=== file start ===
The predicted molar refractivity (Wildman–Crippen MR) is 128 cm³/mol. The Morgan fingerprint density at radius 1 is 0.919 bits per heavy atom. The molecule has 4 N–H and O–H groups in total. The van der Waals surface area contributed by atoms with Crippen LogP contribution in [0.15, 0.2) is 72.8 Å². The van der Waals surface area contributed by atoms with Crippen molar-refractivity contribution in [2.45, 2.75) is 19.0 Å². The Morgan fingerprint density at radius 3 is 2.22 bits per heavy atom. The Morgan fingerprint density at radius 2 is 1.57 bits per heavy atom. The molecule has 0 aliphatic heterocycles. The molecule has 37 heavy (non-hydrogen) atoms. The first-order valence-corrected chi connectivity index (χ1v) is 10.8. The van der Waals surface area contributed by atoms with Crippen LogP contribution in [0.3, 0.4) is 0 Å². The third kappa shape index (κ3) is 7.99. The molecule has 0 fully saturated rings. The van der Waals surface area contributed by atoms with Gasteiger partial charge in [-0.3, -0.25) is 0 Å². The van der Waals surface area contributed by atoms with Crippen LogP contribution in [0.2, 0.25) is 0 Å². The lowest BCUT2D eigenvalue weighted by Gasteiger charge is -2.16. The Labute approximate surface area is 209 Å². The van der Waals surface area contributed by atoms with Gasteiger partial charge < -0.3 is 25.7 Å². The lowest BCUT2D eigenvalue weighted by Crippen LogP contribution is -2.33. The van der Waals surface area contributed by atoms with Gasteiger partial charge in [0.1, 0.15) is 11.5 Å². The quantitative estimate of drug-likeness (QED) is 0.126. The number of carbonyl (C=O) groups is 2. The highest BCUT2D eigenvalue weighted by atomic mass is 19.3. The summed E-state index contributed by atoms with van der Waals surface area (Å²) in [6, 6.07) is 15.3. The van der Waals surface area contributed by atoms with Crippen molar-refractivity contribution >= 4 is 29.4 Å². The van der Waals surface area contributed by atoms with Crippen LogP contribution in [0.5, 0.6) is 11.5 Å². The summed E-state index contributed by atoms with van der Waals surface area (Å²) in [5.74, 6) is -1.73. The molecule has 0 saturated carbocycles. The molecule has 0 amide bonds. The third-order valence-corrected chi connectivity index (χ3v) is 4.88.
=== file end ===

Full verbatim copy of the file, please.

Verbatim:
The predicted molar refractivity (Wildman–Crippen MR) is 128 cm³/mol. The Morgan fingerprint density at radius 1 is 0.919 bits per heavy atom. The molecule has 4 N–H and O–H groups in total. The van der Waals surface area contributed by atoms with Crippen LogP contribution in [0.15, 0.2) is 72.8 Å². The van der Waals surface area contributed by atoms with Crippen molar-refractivity contribution in [2.45, 2.75) is 19.0 Å². The Morgan fingerprint density at radius 3 is 2.22 bits per heavy atom. The Morgan fingerprint density at radius 2 is 1.57 bits per heavy atom. The molecule has 0 aliphatic heterocycles. The molecule has 37 heavy (non-hydrogen) atoms. The first-order valence-corrected chi connectivity index (χ1v) is 10.8. The van der Waals surface area contributed by atoms with Crippen LogP contribution in [0.3, 0.4) is 0 Å². The third kappa shape index (κ3) is 7.99. The molecule has 0 fully saturated rings. The van der Waals surface area contributed by atoms with Gasteiger partial charge in [-0.3, -0.25) is 0 Å². The van der Waals surface area contributed by atoms with Crippen LogP contribution in [0.2, 0.25) is 0 Å². The lowest BCUT2D eigenvalue weighted by Gasteiger charge is -2.16. The Labute approximate surface area is 209 Å². The van der Waals surface area contributed by atoms with Gasteiger partial charge < -0.3 is 25.7 Å². The lowest BCUT2D eigenvalue weighted by Crippen LogP contribution is -2.33. The van der Waals surface area contributed by atoms with Gasteiger partial charge in [0.1, 0.15) is 11.5 Å². The quantitative estimate of drug-likeness (QED) is 0.126. The number of carbonyl (C=O) groups is 2. The highest BCUT2D eigenvalue weighted by atomic mass is 19.3. The summed E-state index contributed by atoms with van der Waals surface area (Å²) in [6, 6.07) is 15.3. The van der Waals surface area contributed by atoms with Crippen molar-refractivity contribution >= 4 is 29.4 Å². The van der Waals surface area contributed by atoms with Crippen LogP contribution in [0.5, 0.6) is 11.5 Å². The summed E-state index contributed by atoms with van der Waals surface area (Å²) in [5.74, 6) is -1.73. The molecule has 0 saturated carbocycles. The molecule has 0 amide bonds. The third-order valence-corrected chi connectivity index (χ3v) is 4.88.